I know it's possible to etch (i.e. pattern) poly-silicon, but I'm curious if one can just use a mask instead. Are there masks that inhibit the growth of poly-silicon?


1 Answer 1


In my fab experience, the answer is no, you are not going to inhibit deposition of silicon with some other material. You might well change the final grain size, but it will deposit. Furthermore, LPCVD generally has good sidewall coverage, so you can't use a lift-off mask either.

The OP asked for references, so lets dig in to those. First, it is somewhat difficult to find specific references to deposition rates on various substrates that can be broadly compared - reactor specifics, gas flow, temperatures, etc., all make it hard to compare experiment-to-experiment. But, we can pin down a few things.

First, going back to Andy Grove's (yes, Intel's Andy Grove) book "Physics and Technology of Semiconductor Devices" (John Wiley and Sons, New York NY, 1967) one finds no mention of polysilicon deposition. At that early stage in technology it was not used - metal gates were the way to go.

Polysilicon became a thing with poly-Si gates and the LOCOS (local oxidation of silicon) process. Here one might end up depositing poly over a wafer that included single crystal silicon (to make source-drain contacts), oxide (gate and field isolation), and silicon nitride (for the LOCOS process). Looking at cross sections from LOCOS devices (in various more modern text books - one I have is Stephen A. Campbell, "The Science and Engineering of Microelectronic Fabrication" (Oxford University Press, New York NY, 1996)), you see no variation in poly thickness across those different materials.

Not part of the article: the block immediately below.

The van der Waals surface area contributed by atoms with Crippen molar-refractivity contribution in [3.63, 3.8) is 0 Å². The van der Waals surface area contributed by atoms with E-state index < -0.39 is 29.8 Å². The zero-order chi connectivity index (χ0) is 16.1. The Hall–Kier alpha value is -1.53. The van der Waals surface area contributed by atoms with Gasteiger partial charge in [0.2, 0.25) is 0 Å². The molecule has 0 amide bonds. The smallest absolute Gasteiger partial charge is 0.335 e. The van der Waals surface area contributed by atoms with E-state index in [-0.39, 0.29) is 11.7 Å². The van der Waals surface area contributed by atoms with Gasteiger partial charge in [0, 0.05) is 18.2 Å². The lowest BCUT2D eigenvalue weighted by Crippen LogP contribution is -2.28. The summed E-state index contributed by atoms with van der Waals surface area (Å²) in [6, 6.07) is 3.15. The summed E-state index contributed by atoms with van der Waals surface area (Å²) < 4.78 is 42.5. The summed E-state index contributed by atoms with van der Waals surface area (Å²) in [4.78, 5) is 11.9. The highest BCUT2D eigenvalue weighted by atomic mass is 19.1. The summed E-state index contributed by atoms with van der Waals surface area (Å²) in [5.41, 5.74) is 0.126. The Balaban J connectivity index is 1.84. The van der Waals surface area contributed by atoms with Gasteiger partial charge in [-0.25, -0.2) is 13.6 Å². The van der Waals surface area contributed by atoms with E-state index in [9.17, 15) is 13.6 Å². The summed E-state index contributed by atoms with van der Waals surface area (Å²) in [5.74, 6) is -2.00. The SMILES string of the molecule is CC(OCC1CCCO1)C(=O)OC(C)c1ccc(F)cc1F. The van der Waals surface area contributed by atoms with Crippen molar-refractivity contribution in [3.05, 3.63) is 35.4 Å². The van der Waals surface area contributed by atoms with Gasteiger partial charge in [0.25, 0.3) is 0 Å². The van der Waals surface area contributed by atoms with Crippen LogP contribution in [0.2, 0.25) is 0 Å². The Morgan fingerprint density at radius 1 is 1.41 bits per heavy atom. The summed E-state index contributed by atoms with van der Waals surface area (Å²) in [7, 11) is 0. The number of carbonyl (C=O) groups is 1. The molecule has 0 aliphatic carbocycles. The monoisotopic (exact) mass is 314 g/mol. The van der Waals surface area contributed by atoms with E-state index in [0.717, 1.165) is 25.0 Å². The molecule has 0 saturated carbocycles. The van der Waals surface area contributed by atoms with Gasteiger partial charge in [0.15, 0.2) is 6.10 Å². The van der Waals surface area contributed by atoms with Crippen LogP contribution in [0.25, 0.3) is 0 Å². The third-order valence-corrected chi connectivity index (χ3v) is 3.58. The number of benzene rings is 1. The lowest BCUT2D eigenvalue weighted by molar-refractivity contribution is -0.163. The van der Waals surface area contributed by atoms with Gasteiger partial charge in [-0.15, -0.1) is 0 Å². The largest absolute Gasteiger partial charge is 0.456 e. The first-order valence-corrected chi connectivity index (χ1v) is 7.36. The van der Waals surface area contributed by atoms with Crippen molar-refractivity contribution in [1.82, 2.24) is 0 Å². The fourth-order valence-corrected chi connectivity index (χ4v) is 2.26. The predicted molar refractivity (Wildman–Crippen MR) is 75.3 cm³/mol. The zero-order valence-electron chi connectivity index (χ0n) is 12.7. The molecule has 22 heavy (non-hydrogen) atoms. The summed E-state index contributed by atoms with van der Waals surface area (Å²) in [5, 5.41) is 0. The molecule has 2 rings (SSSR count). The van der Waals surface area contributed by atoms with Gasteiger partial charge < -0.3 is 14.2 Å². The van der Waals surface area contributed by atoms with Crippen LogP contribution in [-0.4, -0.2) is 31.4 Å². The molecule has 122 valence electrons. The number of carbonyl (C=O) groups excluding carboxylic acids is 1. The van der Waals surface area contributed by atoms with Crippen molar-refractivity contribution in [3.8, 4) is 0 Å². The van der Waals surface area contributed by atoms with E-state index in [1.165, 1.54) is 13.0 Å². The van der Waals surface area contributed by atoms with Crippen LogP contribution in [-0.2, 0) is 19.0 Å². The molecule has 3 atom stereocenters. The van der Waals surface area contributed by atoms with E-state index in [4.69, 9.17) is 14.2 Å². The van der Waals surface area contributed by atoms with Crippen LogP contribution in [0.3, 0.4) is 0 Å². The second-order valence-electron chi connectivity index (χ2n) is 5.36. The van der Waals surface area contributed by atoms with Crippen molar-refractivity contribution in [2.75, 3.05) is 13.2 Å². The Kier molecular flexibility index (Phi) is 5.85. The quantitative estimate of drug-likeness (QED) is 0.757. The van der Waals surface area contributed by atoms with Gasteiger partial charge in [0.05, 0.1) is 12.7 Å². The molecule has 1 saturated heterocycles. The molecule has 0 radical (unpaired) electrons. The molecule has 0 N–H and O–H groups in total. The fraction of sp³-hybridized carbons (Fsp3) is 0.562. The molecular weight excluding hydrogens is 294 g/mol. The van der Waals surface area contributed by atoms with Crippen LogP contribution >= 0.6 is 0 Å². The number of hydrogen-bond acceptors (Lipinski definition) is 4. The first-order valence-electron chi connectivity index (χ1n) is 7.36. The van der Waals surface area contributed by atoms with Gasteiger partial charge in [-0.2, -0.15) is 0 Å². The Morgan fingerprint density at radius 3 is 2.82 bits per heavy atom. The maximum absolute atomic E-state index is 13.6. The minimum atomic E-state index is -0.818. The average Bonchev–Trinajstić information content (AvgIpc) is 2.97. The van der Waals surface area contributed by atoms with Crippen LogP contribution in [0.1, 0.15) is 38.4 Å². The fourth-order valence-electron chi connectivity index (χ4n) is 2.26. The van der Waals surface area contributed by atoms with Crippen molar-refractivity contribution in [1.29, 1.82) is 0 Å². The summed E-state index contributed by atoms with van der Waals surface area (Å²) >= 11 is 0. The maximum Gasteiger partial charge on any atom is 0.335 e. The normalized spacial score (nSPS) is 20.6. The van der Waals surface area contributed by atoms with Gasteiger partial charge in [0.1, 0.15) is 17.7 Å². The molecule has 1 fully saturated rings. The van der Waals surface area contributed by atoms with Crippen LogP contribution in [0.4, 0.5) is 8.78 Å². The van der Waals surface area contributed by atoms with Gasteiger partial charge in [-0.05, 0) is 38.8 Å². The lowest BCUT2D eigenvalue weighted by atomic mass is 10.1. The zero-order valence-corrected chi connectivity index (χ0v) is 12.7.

There is much more literature available around questions like polysilicon grain size vs initial surface roughness, annealing temperature, etc., such as Voutsas and Hatalis, "Surface Treatment Effect on the Grain Size and Surface Roughness of as-Deposited LPCVD Polysilicon Films", J. Electrochem. Soc. 140(1) 282-288 (1993).

Finally, a number of people have done work on the kinetics of LPCVD poly-Si growth, with one early reference being M.L. Hitchman et al., "Polysilicon growth kinetics in a low pressure chemical vapour deposition reactor", Thin Solid Films 59 231-247 (1979).

There are two takeaways from papers like this. First, under LPCVD reactor conditions, the mean free path of a silane molecule (or any other reactant) is quite long. This is, of course, highly desired to have uniform deposition across many wafers in, e.g., a tube furnace. The flip side is that the probability of a silane molecule reacting upon hitting a surface is quite low - they bounce around a lot. And, once a surface has any poly-Si on it, it all looks the same.

Second, the only way to not have poly-Si deposition is to never allow nucleation in the first place. Yet, point one above implies that lots of silane is hitting the surface, and if any one molecule manages to stick you now have a place to grow more. Further, all that seems to be needed to get some silane reactivity is the presence of hydrogen on the surface, and there will be lots of hydrogen around as silane decomposes elsewhere (plus hydrogen on surfaces is pretty much a given - it is by far the easiest surface termination on just about anything, particularly after a chemical process in an aqueous solution, like an acid clean).


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